Home Music Under the radar: 25 years of Chris Burns

Under the radar: 25 years of Chris Burns

by Archives October 9, 2007

Chris Burns has certainly changed since first taking the stage as a pimply 15 year old virgin, but fortunately for the Montreal music community, he hasn’t changed too much. He still remains one of this city’s most entertaining and eclectic musicians, currently playing in rock n’ roll super group Nutsak, as well as in various genre bending improvisational ensembles. Over his career Burns has collaborated with over 50 other bands and musicians, from godspeed! you black emperor! to Mike Watt. On Sunday October 14, at La Sala Rossa, 25 years of rock n’ roll glory will be packed into one incredible night, as Burns will celebrate his 25 years of musical madness by reuniting, for one night only, three of his former bands, Slaphappy 5, Bubblegum Army, and Terminal Sunglasses.
The evening will begin with a short set from GlassBurns, an improv duo featuring Burns on guitar with drummer Will Glass, they’ll also be launching their new album The Pain Dingus at the show. This will be followed by a video retrospective including two Terminal Sunglasses music videos, (one of which was banned from Much Music), and their appearance on MTV’s Basement Tapes, hosted by Frank Zappa. After that the reunions begin with the Terminal Sunglasses playing together for the first time in over 20 years, followed by sets from Bubblegum Army and Slaphappy 5. The evening will be capped off with a performance by Nutsak, who have just finished recording their first album.

What was the first gig you ever played?

The show on the 14 is actually the anniversary of my first gig ever, October 15, 1982. At midnight it will officially be 25 years. I was playing bass on three or four tunes, in a garage punk group that had no name. It was comprised of future Sunglasses members Lawrence Joseph on guitar and George A. on drums. Chris Barry, who had been in one of Montreal’s first punk bands, The 222’s, joined us for one number on vocals and saxophone. I was only 15 and my parents were none too thrilled about my playing in a band, let alone in a bar. I can’t recall exactly what the hell we played, but I do know we did a Swell Maps medley and that the song Chris Barry joined us on ended up turning into Terminal Sunglasses’ “My Cat Got Run Over By A Bus”. It was opening up for American Devices at a tiny little place called The Scottish Hall, which was actually some sort of Scottish social club.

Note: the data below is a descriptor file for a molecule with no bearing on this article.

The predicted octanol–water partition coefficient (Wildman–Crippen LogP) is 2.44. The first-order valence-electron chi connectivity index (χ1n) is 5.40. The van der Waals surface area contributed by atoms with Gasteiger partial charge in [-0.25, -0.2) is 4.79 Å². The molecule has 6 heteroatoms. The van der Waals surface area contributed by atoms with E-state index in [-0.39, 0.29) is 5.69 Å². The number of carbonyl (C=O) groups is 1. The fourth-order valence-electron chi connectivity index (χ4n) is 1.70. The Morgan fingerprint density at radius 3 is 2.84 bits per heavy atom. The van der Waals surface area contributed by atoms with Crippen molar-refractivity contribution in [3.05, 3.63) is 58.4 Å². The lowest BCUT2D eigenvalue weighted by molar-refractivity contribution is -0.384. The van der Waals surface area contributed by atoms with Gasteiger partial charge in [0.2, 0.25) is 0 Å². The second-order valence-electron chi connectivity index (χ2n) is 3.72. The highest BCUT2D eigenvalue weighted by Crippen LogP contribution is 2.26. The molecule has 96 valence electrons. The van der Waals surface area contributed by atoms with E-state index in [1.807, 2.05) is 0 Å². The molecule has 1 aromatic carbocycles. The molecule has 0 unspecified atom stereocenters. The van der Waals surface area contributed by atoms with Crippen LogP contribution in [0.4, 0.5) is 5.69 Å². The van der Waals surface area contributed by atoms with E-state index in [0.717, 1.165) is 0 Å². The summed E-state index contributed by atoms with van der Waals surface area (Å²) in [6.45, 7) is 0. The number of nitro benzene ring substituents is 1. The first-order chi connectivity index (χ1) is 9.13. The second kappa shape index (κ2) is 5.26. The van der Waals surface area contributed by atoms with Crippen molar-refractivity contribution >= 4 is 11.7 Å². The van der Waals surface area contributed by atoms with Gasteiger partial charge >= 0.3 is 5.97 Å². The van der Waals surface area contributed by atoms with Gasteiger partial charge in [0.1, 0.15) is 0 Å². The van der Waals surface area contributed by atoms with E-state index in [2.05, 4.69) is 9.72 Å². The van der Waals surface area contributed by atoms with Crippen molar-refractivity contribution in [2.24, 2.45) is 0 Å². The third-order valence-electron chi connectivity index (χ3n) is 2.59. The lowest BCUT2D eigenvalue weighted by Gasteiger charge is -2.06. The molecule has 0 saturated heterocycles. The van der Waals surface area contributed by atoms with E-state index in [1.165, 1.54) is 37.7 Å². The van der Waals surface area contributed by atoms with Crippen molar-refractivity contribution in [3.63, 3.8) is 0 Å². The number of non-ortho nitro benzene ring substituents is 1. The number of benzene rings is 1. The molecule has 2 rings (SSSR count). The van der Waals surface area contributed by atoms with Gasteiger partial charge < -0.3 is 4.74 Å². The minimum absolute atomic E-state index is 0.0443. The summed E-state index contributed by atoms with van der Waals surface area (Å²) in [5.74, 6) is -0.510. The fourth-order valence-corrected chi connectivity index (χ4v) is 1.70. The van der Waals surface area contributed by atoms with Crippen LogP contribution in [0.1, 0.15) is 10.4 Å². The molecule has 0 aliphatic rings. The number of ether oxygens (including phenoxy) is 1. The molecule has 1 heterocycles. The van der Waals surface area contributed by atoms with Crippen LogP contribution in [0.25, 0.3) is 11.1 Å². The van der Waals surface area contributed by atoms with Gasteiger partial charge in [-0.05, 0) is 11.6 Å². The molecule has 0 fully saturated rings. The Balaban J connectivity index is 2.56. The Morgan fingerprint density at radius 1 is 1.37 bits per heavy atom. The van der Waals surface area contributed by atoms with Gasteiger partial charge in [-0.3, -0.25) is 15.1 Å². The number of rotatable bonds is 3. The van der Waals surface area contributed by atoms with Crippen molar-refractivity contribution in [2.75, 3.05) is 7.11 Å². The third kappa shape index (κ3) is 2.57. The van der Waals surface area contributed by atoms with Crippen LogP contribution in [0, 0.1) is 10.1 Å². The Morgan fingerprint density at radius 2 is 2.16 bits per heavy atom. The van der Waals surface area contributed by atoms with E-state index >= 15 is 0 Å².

When you were playing in the Terminal Sunglasses in the 80’s did you feel like you were a part of the local scene or where you guys just doing your own thing?

I definitely felt like we were part of a certain lineage, though I knew we didn’t really sound like any of the bands that had come before us, nor the bands we tended to share gigs with. When I first started, there really weren’t a lot of local bands playing original music, and by original, I don’t necessarily mean unique, I just mean groups that were getting gigs that weren’t cover bands. It was a very small “scene” if you could even call it that. To a certain extent, I was aware of some of the late seventies Montreal punk bands that had paved the way like The 222’s, The Normals, The Chromosomes, and The Electric Vomit, but I had a bit more of a knowledge of the wave of groups that were playing in the early eighties like the American Devices, The Blanks, Ulterior Motive, The Pseuds, and The Nils. By the end of our run in the mid 80’s, I felt a certain affinity to other underground bands like Déj

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